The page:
Connect with us

News

Indian American Doctor couple given 24 hours to leave the U.S., granted temporary stay from removal

Published

on

Pankaj Satija and Monika Ummat,
Pankaj Satija and Monika Ummat,

Doctors Pankaj Satija, right, and his wife Monika Ummat, center, talk to media about their immigration case. Photo courtesy: Houston Chronicle.

HOUSTON (Diya TV) — Two prominent Houston doctors facing removal by immigration officials to their native India have been granted a temporary, 90-day stay while they sort out the appropriate paperwork that will allow them to continue living and working legally in the U.S.

The married couple, Pankaj Satija and Monika Ummat, are both neurologists and face removal Thursday after immigration officials denied their request to stay in the U.S. at the last minute, potentially jeopardizing the medical care of dozens of patients who have specialized surgeries scheduled with the two doctors in coming weeks.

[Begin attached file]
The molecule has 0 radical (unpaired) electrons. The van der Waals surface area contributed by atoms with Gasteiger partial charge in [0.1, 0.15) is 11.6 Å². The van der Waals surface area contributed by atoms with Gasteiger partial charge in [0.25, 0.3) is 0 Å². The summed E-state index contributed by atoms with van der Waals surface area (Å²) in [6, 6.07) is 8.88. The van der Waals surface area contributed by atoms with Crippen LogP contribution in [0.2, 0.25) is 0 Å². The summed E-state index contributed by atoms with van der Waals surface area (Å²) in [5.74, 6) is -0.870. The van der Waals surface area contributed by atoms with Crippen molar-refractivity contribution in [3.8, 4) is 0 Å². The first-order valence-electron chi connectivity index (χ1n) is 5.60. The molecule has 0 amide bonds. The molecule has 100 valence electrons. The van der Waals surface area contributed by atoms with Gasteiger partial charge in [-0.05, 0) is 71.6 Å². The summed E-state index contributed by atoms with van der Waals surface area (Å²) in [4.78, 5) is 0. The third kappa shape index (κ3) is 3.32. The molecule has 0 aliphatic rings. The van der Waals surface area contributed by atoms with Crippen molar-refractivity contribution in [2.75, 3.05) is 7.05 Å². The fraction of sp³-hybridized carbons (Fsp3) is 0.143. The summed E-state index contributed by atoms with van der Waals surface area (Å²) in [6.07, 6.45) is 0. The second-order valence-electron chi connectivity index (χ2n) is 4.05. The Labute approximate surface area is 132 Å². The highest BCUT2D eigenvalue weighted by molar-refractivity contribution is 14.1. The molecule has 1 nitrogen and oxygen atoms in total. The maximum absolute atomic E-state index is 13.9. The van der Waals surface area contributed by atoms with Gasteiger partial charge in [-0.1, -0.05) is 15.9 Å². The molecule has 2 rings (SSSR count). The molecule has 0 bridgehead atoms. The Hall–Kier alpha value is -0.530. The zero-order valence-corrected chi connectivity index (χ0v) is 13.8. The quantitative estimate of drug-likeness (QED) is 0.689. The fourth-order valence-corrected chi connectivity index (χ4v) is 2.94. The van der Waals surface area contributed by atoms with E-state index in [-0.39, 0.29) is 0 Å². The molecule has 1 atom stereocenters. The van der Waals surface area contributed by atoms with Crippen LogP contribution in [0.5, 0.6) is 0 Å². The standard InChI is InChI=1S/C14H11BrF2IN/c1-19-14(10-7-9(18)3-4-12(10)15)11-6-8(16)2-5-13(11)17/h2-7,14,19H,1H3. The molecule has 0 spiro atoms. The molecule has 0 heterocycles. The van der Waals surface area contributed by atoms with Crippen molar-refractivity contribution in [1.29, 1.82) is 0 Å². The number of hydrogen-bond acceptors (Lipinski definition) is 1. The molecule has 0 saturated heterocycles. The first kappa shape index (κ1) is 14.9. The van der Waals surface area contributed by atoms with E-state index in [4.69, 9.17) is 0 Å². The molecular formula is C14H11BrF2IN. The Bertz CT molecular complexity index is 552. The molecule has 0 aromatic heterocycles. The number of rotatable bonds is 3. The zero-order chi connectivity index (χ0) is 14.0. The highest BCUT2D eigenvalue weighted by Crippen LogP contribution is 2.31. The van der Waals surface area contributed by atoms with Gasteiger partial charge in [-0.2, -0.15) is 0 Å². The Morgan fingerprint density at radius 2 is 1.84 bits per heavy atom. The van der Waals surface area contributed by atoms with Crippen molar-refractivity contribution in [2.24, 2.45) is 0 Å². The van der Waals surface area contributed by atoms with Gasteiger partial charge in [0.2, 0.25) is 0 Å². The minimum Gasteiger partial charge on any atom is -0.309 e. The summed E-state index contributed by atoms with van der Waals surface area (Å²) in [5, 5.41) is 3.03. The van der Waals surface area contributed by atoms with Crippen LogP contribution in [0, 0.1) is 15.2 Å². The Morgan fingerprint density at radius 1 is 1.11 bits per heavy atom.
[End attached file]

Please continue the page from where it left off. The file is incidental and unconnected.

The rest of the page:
It’s just the latest example in a series of incidents where the government has taken an unusually hard line on immigration, refusing to address cases on an individual basis.

“I have 50 patients today and 40 patients tomorrow,” Dr. Satija, a neurologist who helped found the Pain and Headache Centers of Texas, told the Houston Chronicle. “I’m just concerned they’ll be left in a lurch. They could land up in the emergency room.”

Satija and his wife have been in the U.S. legally for more than a decade, the couple moved west from India to do research and complete their medical residencies. The Houston Methodist Hospital System sponsored Satija for his green card around 2008 and the Labor Department certified that no Americans could perform his job in 2010.